- Writing copy that’s too light: When it comes to tech, photos, videos and other non-text forms of writing are often prioritized. While this is okay in most cases, text copy is still critical. You’ll want the written word for potential users that prefer reading about products and for SEO.
- Taking an overly professional (stuffy) approach: Yes, the practice of law is a professional industry. But you must remember, there are people on the other side of the screen who are looking for support, compassion and empathy. Your copy should deliver on those needs. So, limit the legal jargon and put yourself in your clients’ shoes before writing any piece of content.
- Focusing on results over support: When it comes to the law, results do matter. But, they may not be any more important to your potential clients than simply feeling heard and supported. Go ahead and add your representative cases to your website—just make sure to prioritize discussing how you support your clients in other ways too.
- Not targeting a specific legal client: At some point in time, everyone needs a lawyer. Yet, not everyone is your client. Even as an attorney, some specific clients are the best fit for your services. These are the ones that will truly benefit from your services and become loyal clients that sing your praises. To find and target your ideal legal client, you’ll need to create an ideal customer avatar and develop copy that connects with them specifically.
- Not offering lead magnets or more in-depth copy: Law comes with a lot of questions. And while your main website goal might be to inspire potential clients to give you a call, some website visitors are in the information-gathering stage of their journey. Sharing an ebook or blog post that delivers valuable information helps solidify your legal knowledge. Plus, this type of content might inspire certain website visitors to come back when it’s time to hire an attorney.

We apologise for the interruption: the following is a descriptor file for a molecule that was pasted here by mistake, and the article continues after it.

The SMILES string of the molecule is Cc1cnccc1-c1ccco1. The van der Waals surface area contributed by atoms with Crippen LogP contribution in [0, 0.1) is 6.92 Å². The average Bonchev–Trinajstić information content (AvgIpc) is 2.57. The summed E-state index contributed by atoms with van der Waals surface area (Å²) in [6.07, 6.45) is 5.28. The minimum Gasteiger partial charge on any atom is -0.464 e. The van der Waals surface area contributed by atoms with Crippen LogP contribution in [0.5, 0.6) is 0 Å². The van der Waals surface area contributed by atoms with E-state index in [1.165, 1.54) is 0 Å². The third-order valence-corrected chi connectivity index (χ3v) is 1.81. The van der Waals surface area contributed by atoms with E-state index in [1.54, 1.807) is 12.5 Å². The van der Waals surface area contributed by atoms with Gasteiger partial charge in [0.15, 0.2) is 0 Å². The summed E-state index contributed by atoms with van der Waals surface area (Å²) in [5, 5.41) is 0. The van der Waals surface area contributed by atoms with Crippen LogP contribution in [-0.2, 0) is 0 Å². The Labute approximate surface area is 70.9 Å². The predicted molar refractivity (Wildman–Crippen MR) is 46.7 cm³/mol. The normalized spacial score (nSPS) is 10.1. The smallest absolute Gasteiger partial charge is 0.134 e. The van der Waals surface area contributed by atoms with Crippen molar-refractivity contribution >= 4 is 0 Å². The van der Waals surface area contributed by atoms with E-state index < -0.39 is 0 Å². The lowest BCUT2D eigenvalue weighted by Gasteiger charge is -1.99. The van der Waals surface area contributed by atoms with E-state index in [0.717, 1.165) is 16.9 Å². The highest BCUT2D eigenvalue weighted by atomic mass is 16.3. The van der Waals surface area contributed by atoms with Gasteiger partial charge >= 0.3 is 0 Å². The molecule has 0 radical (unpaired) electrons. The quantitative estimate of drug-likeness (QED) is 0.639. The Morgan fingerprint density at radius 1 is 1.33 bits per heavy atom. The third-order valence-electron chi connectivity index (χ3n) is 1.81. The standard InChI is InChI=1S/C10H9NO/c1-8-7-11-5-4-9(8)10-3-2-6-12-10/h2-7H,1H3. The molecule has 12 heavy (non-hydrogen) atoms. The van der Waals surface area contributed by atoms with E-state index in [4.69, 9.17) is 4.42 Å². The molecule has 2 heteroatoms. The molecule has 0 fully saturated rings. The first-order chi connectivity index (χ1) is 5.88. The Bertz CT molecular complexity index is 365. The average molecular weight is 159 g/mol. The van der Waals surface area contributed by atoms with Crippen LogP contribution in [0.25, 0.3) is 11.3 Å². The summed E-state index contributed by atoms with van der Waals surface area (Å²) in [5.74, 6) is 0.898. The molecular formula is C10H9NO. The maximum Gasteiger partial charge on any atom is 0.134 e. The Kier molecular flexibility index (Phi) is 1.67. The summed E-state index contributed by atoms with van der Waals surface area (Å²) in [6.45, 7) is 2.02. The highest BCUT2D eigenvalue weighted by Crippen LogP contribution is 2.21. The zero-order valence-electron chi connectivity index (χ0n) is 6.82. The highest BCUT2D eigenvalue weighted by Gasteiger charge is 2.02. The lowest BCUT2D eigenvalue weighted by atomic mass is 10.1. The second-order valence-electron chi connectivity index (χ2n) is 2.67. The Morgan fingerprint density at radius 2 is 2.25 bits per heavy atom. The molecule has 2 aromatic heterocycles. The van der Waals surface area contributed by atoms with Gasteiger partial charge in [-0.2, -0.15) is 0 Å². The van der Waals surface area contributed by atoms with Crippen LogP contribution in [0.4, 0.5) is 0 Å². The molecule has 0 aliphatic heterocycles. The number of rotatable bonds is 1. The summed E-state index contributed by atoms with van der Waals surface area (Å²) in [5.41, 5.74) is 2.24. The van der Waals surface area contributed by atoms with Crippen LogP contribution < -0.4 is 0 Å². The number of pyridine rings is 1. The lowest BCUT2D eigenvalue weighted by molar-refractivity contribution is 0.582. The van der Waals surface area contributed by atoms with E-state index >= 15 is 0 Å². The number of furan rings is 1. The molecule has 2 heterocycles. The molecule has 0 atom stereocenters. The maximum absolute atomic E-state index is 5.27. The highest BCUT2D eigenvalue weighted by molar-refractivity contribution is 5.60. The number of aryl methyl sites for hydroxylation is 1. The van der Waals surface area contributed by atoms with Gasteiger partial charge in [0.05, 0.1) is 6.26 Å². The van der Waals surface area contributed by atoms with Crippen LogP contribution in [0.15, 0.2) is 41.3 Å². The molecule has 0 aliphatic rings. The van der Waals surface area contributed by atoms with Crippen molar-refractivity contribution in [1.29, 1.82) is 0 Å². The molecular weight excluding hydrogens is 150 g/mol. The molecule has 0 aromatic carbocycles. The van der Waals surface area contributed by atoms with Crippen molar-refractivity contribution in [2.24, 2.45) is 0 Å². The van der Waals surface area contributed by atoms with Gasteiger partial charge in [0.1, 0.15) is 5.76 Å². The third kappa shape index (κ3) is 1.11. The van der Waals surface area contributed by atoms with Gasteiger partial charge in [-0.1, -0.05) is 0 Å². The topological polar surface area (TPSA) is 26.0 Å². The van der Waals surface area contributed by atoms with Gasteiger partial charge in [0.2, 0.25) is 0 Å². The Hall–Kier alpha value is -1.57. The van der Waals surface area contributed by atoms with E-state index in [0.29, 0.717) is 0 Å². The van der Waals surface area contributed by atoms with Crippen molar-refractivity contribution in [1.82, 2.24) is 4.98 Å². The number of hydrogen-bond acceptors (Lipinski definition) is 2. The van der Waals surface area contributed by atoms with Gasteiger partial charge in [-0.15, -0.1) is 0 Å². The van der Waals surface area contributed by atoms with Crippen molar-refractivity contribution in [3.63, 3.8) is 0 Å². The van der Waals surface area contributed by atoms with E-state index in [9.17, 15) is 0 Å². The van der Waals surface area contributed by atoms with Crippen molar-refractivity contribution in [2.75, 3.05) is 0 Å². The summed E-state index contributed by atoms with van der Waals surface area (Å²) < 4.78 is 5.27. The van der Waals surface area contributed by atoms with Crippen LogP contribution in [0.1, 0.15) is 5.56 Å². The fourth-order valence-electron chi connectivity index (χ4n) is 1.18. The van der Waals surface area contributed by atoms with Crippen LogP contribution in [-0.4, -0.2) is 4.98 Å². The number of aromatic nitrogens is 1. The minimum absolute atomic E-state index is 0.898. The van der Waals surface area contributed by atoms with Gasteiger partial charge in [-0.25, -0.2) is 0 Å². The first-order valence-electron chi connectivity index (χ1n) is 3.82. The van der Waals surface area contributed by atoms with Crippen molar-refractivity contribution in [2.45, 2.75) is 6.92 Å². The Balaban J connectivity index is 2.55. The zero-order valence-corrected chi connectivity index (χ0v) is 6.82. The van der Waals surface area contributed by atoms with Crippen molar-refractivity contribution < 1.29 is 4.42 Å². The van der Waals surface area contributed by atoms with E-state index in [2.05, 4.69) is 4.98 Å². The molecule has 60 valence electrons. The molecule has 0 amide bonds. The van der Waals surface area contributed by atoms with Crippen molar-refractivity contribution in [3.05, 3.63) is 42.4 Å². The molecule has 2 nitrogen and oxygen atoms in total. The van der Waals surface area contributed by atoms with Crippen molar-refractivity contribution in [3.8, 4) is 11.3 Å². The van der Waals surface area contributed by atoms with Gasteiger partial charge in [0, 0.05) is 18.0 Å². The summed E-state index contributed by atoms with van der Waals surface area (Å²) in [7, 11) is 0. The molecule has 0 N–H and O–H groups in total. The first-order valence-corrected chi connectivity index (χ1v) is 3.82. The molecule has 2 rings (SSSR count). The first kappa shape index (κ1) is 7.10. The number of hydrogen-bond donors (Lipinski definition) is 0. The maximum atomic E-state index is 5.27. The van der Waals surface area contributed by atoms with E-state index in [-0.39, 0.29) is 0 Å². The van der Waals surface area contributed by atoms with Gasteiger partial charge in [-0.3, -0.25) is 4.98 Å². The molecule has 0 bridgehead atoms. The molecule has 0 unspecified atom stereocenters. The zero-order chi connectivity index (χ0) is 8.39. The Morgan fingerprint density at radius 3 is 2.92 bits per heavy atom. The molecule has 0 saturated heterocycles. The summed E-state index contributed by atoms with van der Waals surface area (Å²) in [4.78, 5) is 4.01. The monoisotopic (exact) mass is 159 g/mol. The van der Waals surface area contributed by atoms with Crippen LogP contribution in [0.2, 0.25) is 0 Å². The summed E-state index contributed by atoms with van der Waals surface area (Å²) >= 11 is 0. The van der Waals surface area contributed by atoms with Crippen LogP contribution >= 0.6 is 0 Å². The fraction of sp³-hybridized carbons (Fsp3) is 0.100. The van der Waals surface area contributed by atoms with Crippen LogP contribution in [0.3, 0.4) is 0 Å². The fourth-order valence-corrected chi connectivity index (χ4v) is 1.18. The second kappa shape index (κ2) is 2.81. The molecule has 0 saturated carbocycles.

- Writing “into the weeds” copy: When it comes to the main pages on your website, such as your Home page and practice area pages, simple is best. There’s no reason to explain complex legal concepts in detail. Instead, simply focus on how your clients can benefit from working with you.
- Failing to focus on your company’s content: As a marketer, it’s easy to forego your own marketing materials for the sake of your work. Don’t. Your content is just as important as your clients’ content when it comes to business growth. And remember: Your potential customers are looking at your website as a sample of what to expect from your services. Make sure you deliver a great first impression.
- Focusing on stats and results instead of true benefits: Just like with the legal industry, results matter in marketing. Your customers want to know that your services work. However, throwing some quick conversion stats from previous projects on your website isn’t enough. Instead, paint a picture of how those numbers affected those customers. Were they able to grow their business? Did they add enough monthly revenue to provide additional benefits to their employees? Benefits first, numbers to support second.